|Day Low/High||242.41 / 250.41|
|52 Wk Low/High||221.47 / 286.72|
Investors must understand that the narrative around trade with China has evolved as the two sides work on a 'Phase One' mini-trade deal, but this is about much more than that.
The uptrend that technicians would have confirmed as late as last Wednesday, or even Thursday around mid-day, is now clearly a market in correction.
Let's check the charts and indicators.
The selloff in Alphabet presents opportunity, and I think this cash machine is ripe for a small long position.
Things may pick up in the afternoon -- here is how to play it and what sectors to be wary of.
Straying from these names could land you in quicksand as the 4th quarter begins.
For most of this year the market has been led by growth stocks.
Analyst downgrades and mind-boggling P/E ratios do not matter in this current market.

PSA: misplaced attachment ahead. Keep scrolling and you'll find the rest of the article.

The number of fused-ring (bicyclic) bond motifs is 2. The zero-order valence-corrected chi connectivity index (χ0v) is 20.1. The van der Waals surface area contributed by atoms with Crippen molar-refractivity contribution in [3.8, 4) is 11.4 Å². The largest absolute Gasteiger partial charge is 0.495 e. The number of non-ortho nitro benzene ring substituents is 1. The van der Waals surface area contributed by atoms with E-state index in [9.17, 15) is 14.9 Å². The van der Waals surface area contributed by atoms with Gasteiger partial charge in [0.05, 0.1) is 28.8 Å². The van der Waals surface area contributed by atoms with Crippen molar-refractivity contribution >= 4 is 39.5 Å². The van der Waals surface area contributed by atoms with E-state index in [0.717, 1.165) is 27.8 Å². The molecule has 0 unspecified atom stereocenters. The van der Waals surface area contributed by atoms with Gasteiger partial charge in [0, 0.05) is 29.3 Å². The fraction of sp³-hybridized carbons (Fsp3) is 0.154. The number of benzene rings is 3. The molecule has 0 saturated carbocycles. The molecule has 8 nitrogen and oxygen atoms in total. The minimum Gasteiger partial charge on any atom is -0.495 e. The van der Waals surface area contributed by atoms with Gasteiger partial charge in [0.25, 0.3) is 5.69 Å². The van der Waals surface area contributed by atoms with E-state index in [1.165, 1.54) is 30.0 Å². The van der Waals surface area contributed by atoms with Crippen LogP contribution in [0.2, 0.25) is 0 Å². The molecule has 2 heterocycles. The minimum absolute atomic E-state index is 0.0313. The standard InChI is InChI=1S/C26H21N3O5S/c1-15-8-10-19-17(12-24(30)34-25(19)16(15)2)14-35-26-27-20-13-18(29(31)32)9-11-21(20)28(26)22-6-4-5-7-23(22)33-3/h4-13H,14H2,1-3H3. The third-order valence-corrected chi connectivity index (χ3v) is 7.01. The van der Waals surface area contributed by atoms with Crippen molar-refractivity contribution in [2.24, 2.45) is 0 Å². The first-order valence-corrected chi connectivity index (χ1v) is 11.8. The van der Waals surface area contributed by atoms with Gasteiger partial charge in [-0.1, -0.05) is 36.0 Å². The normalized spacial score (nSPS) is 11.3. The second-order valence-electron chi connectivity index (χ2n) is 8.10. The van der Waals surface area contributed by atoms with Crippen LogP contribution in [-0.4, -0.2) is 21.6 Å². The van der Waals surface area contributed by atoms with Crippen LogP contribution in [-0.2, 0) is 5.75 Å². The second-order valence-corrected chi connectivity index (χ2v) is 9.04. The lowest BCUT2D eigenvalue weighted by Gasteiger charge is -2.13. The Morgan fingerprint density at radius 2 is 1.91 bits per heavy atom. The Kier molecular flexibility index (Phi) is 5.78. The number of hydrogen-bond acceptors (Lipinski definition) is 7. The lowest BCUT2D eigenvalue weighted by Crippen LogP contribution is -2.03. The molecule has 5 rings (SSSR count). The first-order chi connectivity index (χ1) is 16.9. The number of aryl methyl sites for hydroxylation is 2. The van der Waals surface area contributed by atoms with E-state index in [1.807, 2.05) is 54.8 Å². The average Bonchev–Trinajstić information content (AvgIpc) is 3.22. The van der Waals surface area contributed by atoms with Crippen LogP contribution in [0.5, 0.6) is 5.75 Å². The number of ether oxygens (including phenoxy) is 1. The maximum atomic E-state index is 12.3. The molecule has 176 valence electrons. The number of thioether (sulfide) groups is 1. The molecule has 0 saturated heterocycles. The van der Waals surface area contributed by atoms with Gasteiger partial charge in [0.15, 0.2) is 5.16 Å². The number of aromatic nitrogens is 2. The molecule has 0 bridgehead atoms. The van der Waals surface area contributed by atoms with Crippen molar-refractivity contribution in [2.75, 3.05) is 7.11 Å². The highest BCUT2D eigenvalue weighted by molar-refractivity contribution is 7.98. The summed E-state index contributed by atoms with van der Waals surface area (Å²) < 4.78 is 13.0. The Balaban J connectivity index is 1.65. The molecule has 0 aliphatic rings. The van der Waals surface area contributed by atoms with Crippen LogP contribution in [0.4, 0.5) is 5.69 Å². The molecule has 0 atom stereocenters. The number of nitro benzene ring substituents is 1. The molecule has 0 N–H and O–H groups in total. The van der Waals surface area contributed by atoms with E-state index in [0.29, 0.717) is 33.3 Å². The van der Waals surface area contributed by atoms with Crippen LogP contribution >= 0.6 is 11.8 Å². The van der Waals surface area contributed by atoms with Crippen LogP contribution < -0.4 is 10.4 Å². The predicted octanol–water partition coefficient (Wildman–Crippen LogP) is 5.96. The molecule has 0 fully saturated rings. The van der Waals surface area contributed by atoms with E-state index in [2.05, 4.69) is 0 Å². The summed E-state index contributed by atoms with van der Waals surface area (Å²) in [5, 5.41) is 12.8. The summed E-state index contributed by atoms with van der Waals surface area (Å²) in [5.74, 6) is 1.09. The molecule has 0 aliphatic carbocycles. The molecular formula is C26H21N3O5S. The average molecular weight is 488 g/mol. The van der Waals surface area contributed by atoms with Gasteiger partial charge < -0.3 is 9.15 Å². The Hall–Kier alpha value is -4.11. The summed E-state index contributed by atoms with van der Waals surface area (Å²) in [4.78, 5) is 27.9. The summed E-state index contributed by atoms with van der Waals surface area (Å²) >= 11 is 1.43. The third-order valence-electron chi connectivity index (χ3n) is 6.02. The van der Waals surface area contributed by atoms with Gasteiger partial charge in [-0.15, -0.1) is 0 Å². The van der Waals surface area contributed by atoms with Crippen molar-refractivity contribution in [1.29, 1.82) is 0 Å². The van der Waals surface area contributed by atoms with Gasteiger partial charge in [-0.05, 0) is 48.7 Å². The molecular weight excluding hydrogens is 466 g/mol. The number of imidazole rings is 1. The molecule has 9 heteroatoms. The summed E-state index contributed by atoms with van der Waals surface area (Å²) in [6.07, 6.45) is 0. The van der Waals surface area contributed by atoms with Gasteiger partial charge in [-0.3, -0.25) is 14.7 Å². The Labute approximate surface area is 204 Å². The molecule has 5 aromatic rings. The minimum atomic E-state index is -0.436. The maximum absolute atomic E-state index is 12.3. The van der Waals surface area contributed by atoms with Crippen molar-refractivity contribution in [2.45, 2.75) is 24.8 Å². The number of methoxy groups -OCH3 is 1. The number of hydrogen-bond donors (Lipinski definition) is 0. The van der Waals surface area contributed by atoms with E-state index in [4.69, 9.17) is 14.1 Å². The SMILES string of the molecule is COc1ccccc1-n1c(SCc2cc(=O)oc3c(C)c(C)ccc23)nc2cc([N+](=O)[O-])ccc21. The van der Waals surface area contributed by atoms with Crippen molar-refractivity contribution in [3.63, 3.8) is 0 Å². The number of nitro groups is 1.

It is all about perception, and here are strong names to pick up on market weakness.
When chartists look for the next market leaders they often go to stocks that have held up the best during corrections.
The crash of oil will only accelerate the move.
Know what? Everyone else who manufactures autos can design and deliver electric vehicles.
Maybe inverse and/or leveraged positions are perverse in nature.
It is incredibly healthy to see so many stocks so strong, from so many sectors.
Medtronic, Abbott Labs and Becton Dickinson appear to be offering buying opportunities.
Let's play out what's allowing our markets to fly: Earnings.
TheStreet's Jim Cramer weighs in on Becton Dickinson BDX, Kimberly Clark KMB, Caterpillar CAT, Chipotle CMG, 3M and the possibility of a government shutdown.
TheStreet's Jim Cramer weighs in on Becton Dickinson's BDX purchase of Bard BCR for $24 billion.
Bard was shopped to BD as an acquisition target about 15 years ago
Here are five things you must know for Monday, April 24.
We ought to open our eyes to what we don't care about, to what's still made here.
Their overseas business has been carrying them.
The S&P may be treading water, but some of Wall Street's biggest stocks are teetering on the edge of breakout territory.
There are nearly too many surging sectors to count.